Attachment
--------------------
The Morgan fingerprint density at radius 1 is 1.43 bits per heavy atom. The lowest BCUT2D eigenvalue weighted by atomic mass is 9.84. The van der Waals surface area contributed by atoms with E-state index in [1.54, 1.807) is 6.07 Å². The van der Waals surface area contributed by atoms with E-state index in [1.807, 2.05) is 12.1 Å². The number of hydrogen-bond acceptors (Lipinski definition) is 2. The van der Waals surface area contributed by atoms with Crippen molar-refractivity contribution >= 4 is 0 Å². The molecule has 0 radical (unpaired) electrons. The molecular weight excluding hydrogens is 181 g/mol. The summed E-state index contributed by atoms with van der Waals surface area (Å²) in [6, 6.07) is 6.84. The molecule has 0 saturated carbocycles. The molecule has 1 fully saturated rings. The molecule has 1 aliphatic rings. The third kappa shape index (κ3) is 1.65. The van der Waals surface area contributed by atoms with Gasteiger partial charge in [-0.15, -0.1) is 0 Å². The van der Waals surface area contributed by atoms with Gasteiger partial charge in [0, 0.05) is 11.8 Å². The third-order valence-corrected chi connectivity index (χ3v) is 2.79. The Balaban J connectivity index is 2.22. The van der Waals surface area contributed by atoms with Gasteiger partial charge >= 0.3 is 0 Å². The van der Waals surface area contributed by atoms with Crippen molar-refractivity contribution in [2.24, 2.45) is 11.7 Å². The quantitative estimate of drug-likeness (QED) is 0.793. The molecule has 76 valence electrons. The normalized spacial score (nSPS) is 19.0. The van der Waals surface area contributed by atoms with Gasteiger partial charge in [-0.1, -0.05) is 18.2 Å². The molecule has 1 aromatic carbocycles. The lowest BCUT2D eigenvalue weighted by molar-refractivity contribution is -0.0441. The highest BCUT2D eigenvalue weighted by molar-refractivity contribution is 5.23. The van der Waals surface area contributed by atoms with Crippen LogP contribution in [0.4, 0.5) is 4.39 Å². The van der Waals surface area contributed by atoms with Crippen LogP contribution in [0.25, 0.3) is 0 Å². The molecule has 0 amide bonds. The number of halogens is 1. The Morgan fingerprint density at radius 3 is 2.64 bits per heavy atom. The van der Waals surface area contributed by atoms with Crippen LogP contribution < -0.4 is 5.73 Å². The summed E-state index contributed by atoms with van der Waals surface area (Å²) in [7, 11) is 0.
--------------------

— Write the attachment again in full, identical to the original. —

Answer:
The Morgan fingerprint density at radius 1 is 1.43 bits per heavy atom. The lowest BCUT2D eigenvalue weighted by atomic mass is 9.84. The van der Waals surface area contributed by atoms with E-state index in [1.54, 1.807) is 6.07 Å². The van der Waals surface area contributed by atoms with E-state index in [1.807, 2.05) is 12.1 Å². The number of hydrogen-bond acceptors (Lipinski definition) is 2. The van der Waals surface area contributed by atoms with Crippen molar-refractivity contribution >= 4 is 0 Å². The molecule has 0 radical (unpaired) electrons. The molecular weight excluding hydrogens is 181 g/mol. The summed E-state index contributed by atoms with van der Waals surface area (Å²) in [6, 6.07) is 6.84. The molecule has 0 saturated carbocycles. The molecule has 1 fully saturated rings. The molecule has 1 aliphatic rings. The third kappa shape index (κ3) is 1.65. The van der Waals surface area contributed by atoms with Gasteiger partial charge in [-0.15, -0.1) is 0 Å². The van der Waals surface area contributed by atoms with Gasteiger partial charge in [0, 0.05) is 11.8 Å². The third-order valence-corrected chi connectivity index (χ3v) is 2.79. The Balaban J connectivity index is 2.22. The van der Waals surface area contributed by atoms with Gasteiger partial charge >= 0.3 is 0 Å². The van der Waals surface area contributed by atoms with Crippen molar-refractivity contribution in [2.24, 2.45) is 11.7 Å². The quantitative estimate of drug-likeness (QED) is 0.793. The molecule has 76 valence electrons. The normalized spacial score (nSPS) is 19.0. The van der Waals surface area contributed by atoms with Gasteiger partial charge in [-0.1, -0.05) is 18.2 Å². The molecule has 1 aromatic carbocycles. The lowest BCUT2D eigenvalue weighted by molar-refractivity contribution is -0.0441. The highest BCUT2D eigenvalue weighted by molar-refractivity contribution is 5.23. The van der Waals surface area contributed by atoms with Crippen LogP contribution in [0.4, 0.5) is 4.39 Å². The van der Waals surface area contributed by atoms with Crippen LogP contribution in [0.25, 0.3) is 0 Å². The molecule has 0 amide bonds. The number of halogens is 1. The Morgan fingerprint density at radius 3 is 2.64 bits per heavy atom. The van der Waals surface area contributed by atoms with Crippen LogP contribution < -0.4 is 5.73 Å². The summed E-state index contributed by atoms with van der Waals surface area (Å²) in [7, 11) is 0.